Finance is all about returns. What are the earnings paid to financial sponsors? How much cash can a new venture bring to the company?
Financial analysts always look for ways to maximize cash earned per dollar spent. This basic concept is called return on investment. Return on investment is equal to [earning – investment]/[investment].
However, in cases where money is not spent, but lent, the metric we want it yield. Interest Yield tells you how much return money lent generates.
We’ll talk more about this fundamental difference between profitability and yield below, but in short, the difference is that profitability metrics are useful in projects where cost weigh on investment, and yield is useful in projects where costs do not exist.
In this article, I’ll provide a high-to-low level investigation of interest yield by addressing the following points:
- definition of interest yield,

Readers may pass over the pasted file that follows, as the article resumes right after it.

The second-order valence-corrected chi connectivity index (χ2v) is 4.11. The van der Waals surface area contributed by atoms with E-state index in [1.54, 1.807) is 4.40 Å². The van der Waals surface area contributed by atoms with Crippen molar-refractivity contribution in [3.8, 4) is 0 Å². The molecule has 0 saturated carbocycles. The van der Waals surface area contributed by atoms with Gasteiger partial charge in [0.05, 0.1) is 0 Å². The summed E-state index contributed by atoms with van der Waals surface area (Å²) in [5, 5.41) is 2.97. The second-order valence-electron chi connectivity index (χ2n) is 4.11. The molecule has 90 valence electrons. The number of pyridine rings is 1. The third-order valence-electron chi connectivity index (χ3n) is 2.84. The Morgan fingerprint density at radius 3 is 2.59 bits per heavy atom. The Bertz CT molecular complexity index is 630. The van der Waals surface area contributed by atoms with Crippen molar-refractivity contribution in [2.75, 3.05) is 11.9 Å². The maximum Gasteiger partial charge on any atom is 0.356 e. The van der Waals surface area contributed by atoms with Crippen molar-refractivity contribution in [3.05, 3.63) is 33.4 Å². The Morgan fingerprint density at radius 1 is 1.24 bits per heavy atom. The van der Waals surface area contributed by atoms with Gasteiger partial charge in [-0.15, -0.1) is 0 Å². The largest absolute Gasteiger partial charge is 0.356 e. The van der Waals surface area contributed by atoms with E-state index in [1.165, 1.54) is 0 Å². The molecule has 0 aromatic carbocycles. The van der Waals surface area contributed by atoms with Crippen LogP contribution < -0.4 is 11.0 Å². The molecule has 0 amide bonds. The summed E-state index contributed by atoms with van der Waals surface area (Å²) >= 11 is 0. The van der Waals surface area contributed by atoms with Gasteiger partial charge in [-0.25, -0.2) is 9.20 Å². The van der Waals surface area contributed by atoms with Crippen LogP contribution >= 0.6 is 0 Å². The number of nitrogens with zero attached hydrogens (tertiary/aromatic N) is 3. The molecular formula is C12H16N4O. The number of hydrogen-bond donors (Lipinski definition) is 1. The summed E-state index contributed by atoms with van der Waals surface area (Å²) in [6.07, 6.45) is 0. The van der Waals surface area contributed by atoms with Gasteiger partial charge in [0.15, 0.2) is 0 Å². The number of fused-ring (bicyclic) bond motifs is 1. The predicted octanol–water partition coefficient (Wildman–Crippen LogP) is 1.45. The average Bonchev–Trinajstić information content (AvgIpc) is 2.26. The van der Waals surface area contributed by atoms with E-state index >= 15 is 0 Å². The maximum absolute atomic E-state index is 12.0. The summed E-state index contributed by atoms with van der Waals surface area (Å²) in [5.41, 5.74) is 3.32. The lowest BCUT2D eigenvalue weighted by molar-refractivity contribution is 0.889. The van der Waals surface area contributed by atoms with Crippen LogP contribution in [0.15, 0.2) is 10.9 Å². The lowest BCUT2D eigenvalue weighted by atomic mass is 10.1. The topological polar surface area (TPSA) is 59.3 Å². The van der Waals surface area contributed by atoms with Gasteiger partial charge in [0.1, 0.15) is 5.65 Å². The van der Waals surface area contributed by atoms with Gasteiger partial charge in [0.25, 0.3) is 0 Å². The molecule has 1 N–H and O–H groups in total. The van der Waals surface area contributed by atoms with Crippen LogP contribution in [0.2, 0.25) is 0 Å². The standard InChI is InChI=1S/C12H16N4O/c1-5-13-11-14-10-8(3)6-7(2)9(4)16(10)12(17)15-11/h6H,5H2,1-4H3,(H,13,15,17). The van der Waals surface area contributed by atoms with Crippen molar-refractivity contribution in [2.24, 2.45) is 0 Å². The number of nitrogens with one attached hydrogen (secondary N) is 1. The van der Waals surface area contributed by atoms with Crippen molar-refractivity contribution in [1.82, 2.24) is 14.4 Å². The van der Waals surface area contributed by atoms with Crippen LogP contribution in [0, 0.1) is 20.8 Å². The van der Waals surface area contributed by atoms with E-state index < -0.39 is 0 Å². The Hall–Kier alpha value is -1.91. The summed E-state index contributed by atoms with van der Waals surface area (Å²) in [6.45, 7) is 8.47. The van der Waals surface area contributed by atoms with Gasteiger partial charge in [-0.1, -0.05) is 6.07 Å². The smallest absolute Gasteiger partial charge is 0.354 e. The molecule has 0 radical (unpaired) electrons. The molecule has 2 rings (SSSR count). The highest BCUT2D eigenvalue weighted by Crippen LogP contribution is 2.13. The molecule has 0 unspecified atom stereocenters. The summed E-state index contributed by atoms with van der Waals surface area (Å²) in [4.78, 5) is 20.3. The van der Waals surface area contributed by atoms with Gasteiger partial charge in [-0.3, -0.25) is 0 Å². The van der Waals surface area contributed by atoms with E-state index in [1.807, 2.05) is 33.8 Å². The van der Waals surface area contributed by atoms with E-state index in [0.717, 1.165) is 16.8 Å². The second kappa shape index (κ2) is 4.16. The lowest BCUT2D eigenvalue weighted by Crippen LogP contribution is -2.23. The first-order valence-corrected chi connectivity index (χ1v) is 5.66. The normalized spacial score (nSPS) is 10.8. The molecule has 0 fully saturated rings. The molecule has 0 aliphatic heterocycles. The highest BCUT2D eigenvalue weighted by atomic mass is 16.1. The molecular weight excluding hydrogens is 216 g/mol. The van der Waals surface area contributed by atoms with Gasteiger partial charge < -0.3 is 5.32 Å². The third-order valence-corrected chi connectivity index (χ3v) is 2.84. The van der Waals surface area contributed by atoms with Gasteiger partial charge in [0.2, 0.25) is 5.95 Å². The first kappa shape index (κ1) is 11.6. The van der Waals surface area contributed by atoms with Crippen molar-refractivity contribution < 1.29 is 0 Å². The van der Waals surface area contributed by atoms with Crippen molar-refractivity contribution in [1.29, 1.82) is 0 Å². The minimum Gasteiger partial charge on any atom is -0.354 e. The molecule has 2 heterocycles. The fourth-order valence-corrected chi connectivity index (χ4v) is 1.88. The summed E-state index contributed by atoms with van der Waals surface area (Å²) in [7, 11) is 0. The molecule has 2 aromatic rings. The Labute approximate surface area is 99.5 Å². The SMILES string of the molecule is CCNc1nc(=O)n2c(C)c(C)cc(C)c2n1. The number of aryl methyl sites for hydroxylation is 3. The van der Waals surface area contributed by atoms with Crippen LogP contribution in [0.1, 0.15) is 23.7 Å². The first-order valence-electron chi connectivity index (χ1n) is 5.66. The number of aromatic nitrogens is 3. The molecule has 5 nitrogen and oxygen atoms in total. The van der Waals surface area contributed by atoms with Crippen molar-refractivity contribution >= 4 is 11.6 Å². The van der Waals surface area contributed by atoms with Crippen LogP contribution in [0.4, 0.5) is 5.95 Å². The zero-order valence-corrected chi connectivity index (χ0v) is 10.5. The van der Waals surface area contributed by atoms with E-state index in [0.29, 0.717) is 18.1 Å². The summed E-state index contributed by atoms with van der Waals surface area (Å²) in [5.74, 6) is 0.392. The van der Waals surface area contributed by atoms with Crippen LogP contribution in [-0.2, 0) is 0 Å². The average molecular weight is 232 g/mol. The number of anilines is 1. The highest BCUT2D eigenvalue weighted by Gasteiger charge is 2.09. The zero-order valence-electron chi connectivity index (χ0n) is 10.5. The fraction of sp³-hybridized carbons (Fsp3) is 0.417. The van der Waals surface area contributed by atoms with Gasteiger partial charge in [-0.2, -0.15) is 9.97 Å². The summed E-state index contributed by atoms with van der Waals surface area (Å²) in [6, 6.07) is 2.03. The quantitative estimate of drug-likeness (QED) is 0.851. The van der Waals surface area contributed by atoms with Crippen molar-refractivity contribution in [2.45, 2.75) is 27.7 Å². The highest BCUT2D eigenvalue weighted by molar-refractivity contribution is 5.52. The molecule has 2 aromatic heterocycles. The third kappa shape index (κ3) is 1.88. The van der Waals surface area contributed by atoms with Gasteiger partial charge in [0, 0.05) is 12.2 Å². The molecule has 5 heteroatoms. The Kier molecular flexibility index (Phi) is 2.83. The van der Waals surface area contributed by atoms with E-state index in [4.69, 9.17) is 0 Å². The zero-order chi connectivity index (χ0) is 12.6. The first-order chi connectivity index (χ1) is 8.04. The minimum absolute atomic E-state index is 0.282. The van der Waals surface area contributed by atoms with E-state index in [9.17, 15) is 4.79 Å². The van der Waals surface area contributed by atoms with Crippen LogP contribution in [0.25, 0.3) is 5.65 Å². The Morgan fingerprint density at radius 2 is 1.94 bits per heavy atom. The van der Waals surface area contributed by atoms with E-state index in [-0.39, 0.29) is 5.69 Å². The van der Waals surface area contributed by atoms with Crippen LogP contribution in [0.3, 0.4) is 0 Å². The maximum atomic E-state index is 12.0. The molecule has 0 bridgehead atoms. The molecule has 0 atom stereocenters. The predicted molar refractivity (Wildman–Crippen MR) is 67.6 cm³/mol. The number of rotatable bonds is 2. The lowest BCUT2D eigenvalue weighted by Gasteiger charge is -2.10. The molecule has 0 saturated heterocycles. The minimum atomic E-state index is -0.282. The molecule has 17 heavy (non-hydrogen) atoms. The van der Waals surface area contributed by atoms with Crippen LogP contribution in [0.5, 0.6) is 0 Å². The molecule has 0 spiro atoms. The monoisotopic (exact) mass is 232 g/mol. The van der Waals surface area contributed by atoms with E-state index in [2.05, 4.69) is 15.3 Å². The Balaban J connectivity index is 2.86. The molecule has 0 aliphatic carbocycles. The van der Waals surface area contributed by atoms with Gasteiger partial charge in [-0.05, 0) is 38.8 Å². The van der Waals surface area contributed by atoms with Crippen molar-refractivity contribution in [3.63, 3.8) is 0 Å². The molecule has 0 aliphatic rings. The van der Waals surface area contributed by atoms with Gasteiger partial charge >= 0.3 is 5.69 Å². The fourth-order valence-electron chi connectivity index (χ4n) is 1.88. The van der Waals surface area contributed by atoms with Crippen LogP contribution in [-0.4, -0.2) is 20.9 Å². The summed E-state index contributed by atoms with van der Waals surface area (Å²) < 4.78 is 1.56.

- interest yield calculator,
- breakdown of the formula,
- interest yield vs percent return on investment,
- difference between interest yield and interest rates,
- investments are not actually costs,
- costs associated with interest yields are defaults,
- bond yields,
- opportunity costs,
- interest yield curves,
- average interest yields,
- interest yielding accounts.
Restating briefly: return on investment is a profitability metric, while yield is a cash generation metric.
Interest yield is money earned as a percent of the investment, where the return comes from interest earned on money lent, usually bonds, and not from dividends in a company or cash from an intracompany project.
It’s important to analyze this definition through the lens of types of investments. There are three main types of investment returns:
- pre-established interest rates paid for the lending of money,
- pre-established dividend payments to shareholders in a company, or
- returns from a project in a company that can be used to invest in more projects within the same company.